• Adama Ouattara Joesph KI ZERBO University, Ouagadougou, Burkina Faso



fetal sex, first-trimester ultrasound, Ouagadougou



Objective: To describe the experience of the UTH-Bogodogo obstetrics and gynecology department in ultrasound determination of fetal sex in the first trimester of pregnancy.

Patients and methods: This was a prospective descriptive study conducted over a 30-month period from February 1, 2021 to June 30, 2022 in the gynecological and obstetric ultrasound unit of the UTH-Bogodogo in Ouagadougou. The study sample consisted of 311 fetuses. The sample included all pregnant women who came for an obstetrical ultrasound scan in a non-emergency situation, whose gestational age was between the 11th and 14th week of amenorrhea, and who expressed a wish to know the fetal sex. The methods described by Mazza and Efrat were used to determine fetal sex. Patients were followed until delivery, after clinical verification of the sex of their newborns. Data were collected using an individual data collection form. Participation in the study was conditional on patients signing an informed consent form.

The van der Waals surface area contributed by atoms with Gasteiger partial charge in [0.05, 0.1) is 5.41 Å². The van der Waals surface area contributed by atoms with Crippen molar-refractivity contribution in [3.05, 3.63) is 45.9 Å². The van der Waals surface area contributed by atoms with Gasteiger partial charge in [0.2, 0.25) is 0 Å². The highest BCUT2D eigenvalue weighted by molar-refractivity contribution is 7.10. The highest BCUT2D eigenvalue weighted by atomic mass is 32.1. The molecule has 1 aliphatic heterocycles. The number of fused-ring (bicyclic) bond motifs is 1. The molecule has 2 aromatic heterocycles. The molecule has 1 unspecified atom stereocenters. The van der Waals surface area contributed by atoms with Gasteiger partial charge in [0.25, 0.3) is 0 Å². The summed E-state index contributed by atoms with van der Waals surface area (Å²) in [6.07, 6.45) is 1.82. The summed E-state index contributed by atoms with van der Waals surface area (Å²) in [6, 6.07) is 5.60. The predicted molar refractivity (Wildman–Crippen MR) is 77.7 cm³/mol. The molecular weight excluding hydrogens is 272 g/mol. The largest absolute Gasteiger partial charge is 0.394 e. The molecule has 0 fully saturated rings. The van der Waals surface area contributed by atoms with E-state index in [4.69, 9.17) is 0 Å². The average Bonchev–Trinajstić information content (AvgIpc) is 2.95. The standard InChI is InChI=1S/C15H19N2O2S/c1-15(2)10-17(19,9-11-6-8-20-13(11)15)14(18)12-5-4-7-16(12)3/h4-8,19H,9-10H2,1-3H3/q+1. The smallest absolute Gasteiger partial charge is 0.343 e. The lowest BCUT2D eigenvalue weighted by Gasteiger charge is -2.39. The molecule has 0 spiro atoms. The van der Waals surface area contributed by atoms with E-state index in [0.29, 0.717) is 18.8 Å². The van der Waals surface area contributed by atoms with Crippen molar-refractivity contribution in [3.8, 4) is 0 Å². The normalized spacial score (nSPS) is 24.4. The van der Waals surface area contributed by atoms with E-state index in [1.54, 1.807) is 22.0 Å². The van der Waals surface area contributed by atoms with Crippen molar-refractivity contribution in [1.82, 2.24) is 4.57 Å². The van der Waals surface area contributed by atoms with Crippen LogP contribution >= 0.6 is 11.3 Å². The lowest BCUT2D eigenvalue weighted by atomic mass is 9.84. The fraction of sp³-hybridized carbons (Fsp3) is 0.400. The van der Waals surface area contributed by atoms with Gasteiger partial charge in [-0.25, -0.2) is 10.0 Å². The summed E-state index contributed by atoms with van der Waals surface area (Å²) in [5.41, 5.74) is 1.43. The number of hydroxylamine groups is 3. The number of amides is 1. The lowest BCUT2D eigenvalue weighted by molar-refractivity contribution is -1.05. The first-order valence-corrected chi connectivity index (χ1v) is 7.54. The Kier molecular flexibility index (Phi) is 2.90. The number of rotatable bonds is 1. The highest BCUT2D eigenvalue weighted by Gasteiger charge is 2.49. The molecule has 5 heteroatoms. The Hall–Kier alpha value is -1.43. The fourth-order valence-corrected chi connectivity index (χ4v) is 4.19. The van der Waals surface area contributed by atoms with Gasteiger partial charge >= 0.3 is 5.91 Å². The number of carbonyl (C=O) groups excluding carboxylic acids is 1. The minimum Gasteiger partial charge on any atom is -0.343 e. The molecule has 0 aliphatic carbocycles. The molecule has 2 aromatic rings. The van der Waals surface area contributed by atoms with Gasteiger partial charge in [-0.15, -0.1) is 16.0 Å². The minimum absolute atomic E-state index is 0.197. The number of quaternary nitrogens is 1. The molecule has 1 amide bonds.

Results: Fetal sex determination was possible in 280 of 311 fetuses, for a feasibility rate of 89.7%. In the remaining 31 cases, it was not possible to determine the fetal sex, as the position of the fetus did not allow a clear view of the genital bud. In terms of reliability, of the 238 fetuses monitored, fetal sex determination was correct in 204 fetuses, for a success rate of 85.7%. Accuracy was better when sex determination was performed after 12 weeks of amenorrhea. There was no significant difference in measurements between single and multiple fetuses.

Conclusion: ultrasound determination of fetal sex at first birth could be an effective, simple, available and inexpensive option in developing countries.


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